WASHINGTON (AP) — Whoever occupies the White House next, he or she will inherit one of the most complex and brutal crises in the world: the war in Syria.
With Syrian President Bashar Assad and his allies Russia and Iran dug in, neither Hillary Clinton nor Donald Trump has articulated a comprehensive or realistic proposal that would address the multiple strands of the conflict.
The civil war, complicated by the occupation of key areas by the Islamic State group and a number of other extremist groups, has already further unsteadied the already unstable Middle East and spread outward, along with millions of refugees, around the globe.
Clinton pointed out during Sunday's debate that she, as America's chief diplomat, had pushed for a more robust response in Syria.
"I, when I was secretary of state, advocated, and I advocate today, a no-fly zone and safe zone," she said at the debate. "We need some leverage with the Russians, because they are not going to come to the negotiating table for a diplomatic resolution unless there is some leverage over them."
But no-fly and safe zones need to be enforced — an issue that vexed the Pentagon when they were first proposed four years ago because of the resources required. Since Clinton became a candidate, Russia's military intervention one year ago has only exacerbated that problem. Russia has introduced advanced air defense systems to Syria, which would make enforcement of a no-fly zone far more dangerous for American personnel and a potential cause for a direct military confrontation between the U.S. and Russia.
Clinton said she would also target IS leader Abu Bakr al-Baghdadi in the same way that President Barack Obama went after Osama bin Laden.
And, she said she is in favor of continuing the Obama administration practice of funneling weapons to Iraq's Kurdish armed forces, the Peshmerga, and hinted that she would consider extending that support to Kurd fighters in Syria, where small numbers of U.S. special forces are on the ground. But she said she would not use U.S. ground troops in Syria, as they would become an occupying force.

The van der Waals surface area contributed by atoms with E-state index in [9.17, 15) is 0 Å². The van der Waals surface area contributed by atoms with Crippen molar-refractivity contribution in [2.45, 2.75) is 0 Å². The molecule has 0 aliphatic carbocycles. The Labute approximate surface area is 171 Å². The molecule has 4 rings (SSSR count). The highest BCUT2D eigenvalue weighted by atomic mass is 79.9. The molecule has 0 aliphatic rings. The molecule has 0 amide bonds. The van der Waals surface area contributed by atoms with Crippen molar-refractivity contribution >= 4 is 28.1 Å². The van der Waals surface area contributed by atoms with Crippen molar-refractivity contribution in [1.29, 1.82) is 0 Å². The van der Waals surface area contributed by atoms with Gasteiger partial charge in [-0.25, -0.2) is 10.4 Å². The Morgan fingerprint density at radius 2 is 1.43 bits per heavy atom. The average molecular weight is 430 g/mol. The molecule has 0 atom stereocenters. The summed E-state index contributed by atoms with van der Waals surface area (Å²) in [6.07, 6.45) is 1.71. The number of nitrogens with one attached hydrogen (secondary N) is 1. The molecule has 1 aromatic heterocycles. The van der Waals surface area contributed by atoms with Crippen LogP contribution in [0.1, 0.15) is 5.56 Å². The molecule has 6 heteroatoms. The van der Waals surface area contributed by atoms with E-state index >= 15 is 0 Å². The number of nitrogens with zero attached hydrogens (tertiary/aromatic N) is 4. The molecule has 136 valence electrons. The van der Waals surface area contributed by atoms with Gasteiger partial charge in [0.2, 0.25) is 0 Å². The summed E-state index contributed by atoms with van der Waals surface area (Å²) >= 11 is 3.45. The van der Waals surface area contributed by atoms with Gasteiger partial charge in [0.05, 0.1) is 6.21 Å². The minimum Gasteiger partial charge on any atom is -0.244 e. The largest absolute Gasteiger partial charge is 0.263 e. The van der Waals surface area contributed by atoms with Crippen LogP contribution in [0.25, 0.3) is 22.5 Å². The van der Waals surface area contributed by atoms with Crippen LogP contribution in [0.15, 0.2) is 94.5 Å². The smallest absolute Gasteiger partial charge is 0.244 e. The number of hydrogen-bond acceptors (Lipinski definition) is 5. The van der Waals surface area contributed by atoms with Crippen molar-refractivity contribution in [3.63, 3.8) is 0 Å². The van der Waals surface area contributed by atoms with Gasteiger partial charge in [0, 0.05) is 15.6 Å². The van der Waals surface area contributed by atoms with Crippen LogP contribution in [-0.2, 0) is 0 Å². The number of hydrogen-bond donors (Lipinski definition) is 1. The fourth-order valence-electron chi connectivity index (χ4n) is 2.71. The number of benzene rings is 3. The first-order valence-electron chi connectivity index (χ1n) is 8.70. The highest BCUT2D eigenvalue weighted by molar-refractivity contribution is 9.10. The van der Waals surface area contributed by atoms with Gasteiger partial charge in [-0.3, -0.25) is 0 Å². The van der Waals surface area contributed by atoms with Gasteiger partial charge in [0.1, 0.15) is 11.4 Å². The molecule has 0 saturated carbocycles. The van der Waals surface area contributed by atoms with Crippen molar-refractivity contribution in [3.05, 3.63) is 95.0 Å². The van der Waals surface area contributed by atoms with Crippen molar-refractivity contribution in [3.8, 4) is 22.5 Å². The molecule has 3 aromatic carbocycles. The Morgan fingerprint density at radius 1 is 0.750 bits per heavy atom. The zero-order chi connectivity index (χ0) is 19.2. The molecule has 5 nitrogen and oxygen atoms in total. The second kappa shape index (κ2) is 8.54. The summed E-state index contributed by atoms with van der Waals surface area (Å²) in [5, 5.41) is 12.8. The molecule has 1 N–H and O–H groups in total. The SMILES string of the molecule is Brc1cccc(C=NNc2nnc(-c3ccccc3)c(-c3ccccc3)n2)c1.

Trump has said the only American interest in Syria is defeating the Islamic State group and suggested he might leave Syria's fate to Russia and Iran. He lashed out at Clinton for the proposal even as he appeared to exaggerate what she would consider.
"She wants to fight for rebels," he said. "There's only one problem: You don't even know who the rebels are. So what's the purpose?"
In adopting this argument, Trump positioned himself with Russia, which has repeatedly accused the U.S. of tacitly supporting the Islamic State militants and Syria's al-Qaida affiliate by its support of what were once moderate rebel groups interested only in a democratic election to replace Assad. Russia says the moderate rebel forces that the U.S. and its allies are supporting are so intermingled with IS and al-Qaida as to be indistinguishable.
"I don't like Assad at all, but Assad is killing ISIS," Trump said at Sunday's debate, using another acronym for the Islamic State group. "Russia is killing ISIS. And Iran is killing ISIS. And those three have now lined up because of our weak foreign policy." He continued: "Syria is no longer Syria. Syria is Russia and it's Iran."
Trump said he disagreed with his running mate, Indiana Gov. Mike Pence, who said last week that he would support U.S. military action against Syrian targets to protect civilians in the besieged city of Aleppo. But he did not offer a specific policy prescription for Syria short of setting up safe zones, to be paid for by Arab nations, for Syrian civilians who have fled the fighting.
And Trump accused Obama and Clinton, as secretary of state, of having abandoned the country by not following through on a threat to bomb Syria if Assad used chemical weapons.
Clinton incorrectly said she had already left the administration when Obama, and then she herself, warned Assad of a "red line" that would be crossed if chemical weapons were used. But she was no longer in office when Assad crossed that line, and Obama decided not to follow through. It fell to her successor, Secretary of State John Kerry, to negotiate the step-down, which involved a deal with Russia to press Assad to get rid of his remaining declared chemical weapons stock. Obama, who maintains that decision was the right one, has been widely criticized for backing down by many who believe it undercut U.S. credibility.